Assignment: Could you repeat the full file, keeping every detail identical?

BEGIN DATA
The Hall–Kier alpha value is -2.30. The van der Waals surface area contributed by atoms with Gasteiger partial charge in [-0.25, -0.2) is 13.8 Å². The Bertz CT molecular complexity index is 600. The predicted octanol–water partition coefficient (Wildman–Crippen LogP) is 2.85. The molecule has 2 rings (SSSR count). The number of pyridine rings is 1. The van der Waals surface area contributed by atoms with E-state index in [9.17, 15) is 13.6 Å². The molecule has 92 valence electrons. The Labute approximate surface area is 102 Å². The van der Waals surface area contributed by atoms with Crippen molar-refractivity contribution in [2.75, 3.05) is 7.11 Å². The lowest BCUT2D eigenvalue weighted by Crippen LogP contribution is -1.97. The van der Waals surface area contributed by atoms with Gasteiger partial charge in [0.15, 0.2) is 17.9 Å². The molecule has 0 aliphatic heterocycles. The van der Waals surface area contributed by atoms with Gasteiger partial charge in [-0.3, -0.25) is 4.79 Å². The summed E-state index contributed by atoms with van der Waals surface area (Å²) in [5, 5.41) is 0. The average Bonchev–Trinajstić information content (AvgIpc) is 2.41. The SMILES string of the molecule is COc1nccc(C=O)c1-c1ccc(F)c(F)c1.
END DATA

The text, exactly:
The Hall–Kier alpha value is -2.30. The van der Waals surface area contributed by atoms with Gasteiger partial charge in [-0.25, -0.2) is 13.8 Å². The Bertz CT molecular complexity index is 600. The predicted octanol–water partition coefficient (Wildman–Crippen LogP) is 2.85. The molecule has 2 rings (SSSR count). The number of pyridine rings is 1. The van der Waals surface area contributed by atoms with E-state index in [9.17, 15) is 13.6 Å². The molecule has 92 valence electrons. The Labute approximate surface area is 102 Å². The van der Waals surface area contributed by atoms with Crippen molar-refractivity contribution in [2.75, 3.05) is 7.11 Å². The lowest BCUT2D eigenvalue weighted by Crippen LogP contribution is -1.97. The van der Waals surface area contributed by atoms with Gasteiger partial charge in [0.15, 0.2) is 17.9 Å². The molecule has 0 aliphatic heterocycles. The van der Waals surface area contributed by atoms with Gasteiger partial charge in [-0.3, -0.25) is 4.79 Å². The summed E-state index contributed by atoms with van der Waals surface area (Å²) in [5, 5.41) is 0. The average Bonchev–Trinajstić information content (AvgIpc) is 2.41. The SMILES string of the molecule is COc1nccc(C=O)c1-c1ccc(F)c(F)c1.